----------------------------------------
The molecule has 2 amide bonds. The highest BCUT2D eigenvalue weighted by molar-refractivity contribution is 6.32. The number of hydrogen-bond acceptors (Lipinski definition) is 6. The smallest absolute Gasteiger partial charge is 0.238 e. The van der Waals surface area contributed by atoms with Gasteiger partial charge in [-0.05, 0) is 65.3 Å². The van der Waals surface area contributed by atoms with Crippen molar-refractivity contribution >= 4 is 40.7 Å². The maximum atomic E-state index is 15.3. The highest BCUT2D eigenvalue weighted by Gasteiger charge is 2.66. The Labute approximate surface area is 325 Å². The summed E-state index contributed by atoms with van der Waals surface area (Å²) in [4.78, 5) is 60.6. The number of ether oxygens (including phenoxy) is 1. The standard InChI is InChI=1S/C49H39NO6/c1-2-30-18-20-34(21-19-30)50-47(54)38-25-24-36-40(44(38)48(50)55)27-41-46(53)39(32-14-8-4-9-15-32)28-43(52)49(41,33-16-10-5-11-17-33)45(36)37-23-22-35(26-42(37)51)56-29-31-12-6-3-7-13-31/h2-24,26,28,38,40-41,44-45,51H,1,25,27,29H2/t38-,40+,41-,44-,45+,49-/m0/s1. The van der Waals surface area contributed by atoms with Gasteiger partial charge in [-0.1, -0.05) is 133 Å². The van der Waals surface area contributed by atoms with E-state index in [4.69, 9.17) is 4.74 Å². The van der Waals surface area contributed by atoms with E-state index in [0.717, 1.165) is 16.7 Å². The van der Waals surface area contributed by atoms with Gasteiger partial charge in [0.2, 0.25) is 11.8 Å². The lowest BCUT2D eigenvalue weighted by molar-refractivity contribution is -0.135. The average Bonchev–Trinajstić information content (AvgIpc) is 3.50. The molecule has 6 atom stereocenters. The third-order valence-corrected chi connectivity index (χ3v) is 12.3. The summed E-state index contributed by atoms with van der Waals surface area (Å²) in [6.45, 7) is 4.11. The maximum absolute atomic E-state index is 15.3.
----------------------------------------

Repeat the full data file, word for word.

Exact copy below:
The molecule has 2 amide bonds. The highest BCUT2D eigenvalue weighted by molar-refractivity contribution is 6.32. The number of hydrogen-bond acceptors (Lipinski definition) is 6. The smallest absolute Gasteiger partial charge is 0.238 e. The van der Waals surface area contributed by atoms with Gasteiger partial charge in [-0.05, 0) is 65.3 Å². The van der Waals surface area contributed by atoms with Crippen molar-refractivity contribution >= 4 is 40.7 Å². The maximum atomic E-state index is 15.3. The highest BCUT2D eigenvalue weighted by Gasteiger charge is 2.66. The Labute approximate surface area is 325 Å². The summed E-state index contributed by atoms with van der Waals surface area (Å²) in [4.78, 5) is 60.6. The number of ether oxygens (including phenoxy) is 1. The standard InChI is InChI=1S/C49H39NO6/c1-2-30-18-20-34(21-19-30)50-47(54)38-25-24-36-40(44(38)48(50)55)27-41-46(53)39(32-14-8-4-9-15-32)28-43(52)49(41,33-16-10-5-11-17-33)45(36)37-23-22-35(26-42(37)51)56-29-31-12-6-3-7-13-31/h2-24,26,28,38,40-41,44-45,51H,1,25,27,29H2/t38-,40+,41-,44-,45+,49-/m0/s1. The van der Waals surface area contributed by atoms with Gasteiger partial charge in [-0.1, -0.05) is 133 Å². The van der Waals surface area contributed by atoms with E-state index in [4.69, 9.17) is 4.74 Å². The van der Waals surface area contributed by atoms with E-state index in [0.717, 1.165) is 16.7 Å². The van der Waals surface area contributed by atoms with Gasteiger partial charge in [0.2, 0.25) is 11.8 Å². The lowest BCUT2D eigenvalue weighted by molar-refractivity contribution is -0.135. The average Bonchev–Trinajstić information content (AvgIpc) is 3.50. The molecule has 6 atom stereocenters. The third-order valence-corrected chi connectivity index (χ3v) is 12.3. The summed E-state index contributed by atoms with van der Waals surface area (Å²) in [6.45, 7) is 4.11. The maximum absolute atomic E-state index is 15.3.